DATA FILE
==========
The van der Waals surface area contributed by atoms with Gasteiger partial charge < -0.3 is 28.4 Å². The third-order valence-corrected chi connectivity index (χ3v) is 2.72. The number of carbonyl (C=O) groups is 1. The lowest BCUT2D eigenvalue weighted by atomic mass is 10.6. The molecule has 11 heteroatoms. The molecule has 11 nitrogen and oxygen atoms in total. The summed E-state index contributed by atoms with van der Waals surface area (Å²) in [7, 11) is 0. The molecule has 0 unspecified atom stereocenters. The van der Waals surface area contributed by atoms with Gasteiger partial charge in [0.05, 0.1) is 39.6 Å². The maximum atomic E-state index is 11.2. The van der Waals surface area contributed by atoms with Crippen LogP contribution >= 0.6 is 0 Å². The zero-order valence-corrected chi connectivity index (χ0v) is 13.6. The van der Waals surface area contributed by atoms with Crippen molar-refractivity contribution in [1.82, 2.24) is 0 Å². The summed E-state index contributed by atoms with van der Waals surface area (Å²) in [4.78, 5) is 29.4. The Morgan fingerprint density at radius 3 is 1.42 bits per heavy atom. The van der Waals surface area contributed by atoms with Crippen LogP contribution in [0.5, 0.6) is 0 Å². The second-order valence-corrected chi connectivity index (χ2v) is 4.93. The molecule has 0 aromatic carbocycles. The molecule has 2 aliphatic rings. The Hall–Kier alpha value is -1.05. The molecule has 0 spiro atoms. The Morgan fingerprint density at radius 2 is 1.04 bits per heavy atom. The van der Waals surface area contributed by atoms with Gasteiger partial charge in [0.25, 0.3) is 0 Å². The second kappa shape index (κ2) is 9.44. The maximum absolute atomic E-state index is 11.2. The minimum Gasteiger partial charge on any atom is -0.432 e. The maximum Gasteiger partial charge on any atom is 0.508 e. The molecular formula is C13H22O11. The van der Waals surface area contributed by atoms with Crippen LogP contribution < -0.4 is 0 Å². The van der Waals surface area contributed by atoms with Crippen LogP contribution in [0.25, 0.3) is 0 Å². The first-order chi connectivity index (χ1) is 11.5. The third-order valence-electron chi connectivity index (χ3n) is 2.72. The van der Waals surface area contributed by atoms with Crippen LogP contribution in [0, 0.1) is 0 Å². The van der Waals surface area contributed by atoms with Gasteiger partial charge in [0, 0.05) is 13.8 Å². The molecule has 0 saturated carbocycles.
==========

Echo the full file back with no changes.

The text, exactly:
The van der Waals surface area contributed by atoms with Gasteiger partial charge < -0.3 is 28.4 Å². The third-order valence-corrected chi connectivity index (χ3v) is 2.72. The number of carbonyl (C=O) groups is 1. The lowest BCUT2D eigenvalue weighted by atomic mass is 10.6. The molecule has 11 heteroatoms. The molecule has 11 nitrogen and oxygen atoms in total. The summed E-state index contributed by atoms with van der Waals surface area (Å²) in [7, 11) is 0. The molecule has 0 unspecified atom stereocenters. The van der Waals surface area contributed by atoms with Gasteiger partial charge in [0.05, 0.1) is 39.6 Å². The maximum atomic E-state index is 11.2. The van der Waals surface area contributed by atoms with Crippen LogP contribution >= 0.6 is 0 Å². The zero-order valence-corrected chi connectivity index (χ0v) is 13.6. The van der Waals surface area contributed by atoms with Crippen molar-refractivity contribution in [1.82, 2.24) is 0 Å². The summed E-state index contributed by atoms with van der Waals surface area (Å²) in [4.78, 5) is 29.4. The Morgan fingerprint density at radius 3 is 1.42 bits per heavy atom. The van der Waals surface area contributed by atoms with Crippen LogP contribution in [0.5, 0.6) is 0 Å². The second-order valence-corrected chi connectivity index (χ2v) is 4.93. The molecule has 0 aromatic carbocycles. The molecule has 2 aliphatic rings. The Hall–Kier alpha value is -1.05. The molecule has 0 spiro atoms. The Morgan fingerprint density at radius 2 is 1.04 bits per heavy atom. The van der Waals surface area contributed by atoms with Gasteiger partial charge in [0.25, 0.3) is 0 Å². The second kappa shape index (κ2) is 9.44. The maximum absolute atomic E-state index is 11.2. The minimum Gasteiger partial charge on any atom is -0.432 e. The maximum Gasteiger partial charge on any atom is 0.508 e. The molecular formula is C13H22O11. The van der Waals surface area contributed by atoms with Crippen LogP contribution < -0.4 is 0 Å². The van der Waals surface area contributed by atoms with Crippen LogP contribution in [0.25, 0.3) is 0 Å². The first-order chi connectivity index (χ1) is 11.5. The third-order valence-electron chi connectivity index (χ3n) is 2.72. The van der Waals surface area contributed by atoms with Crippen LogP contribution in [0, 0.1) is 0 Å². The van der Waals surface area contributed by atoms with Gasteiger partial charge in [0, 0.05) is 13.8 Å². The molecule has 0 saturated carbocycles.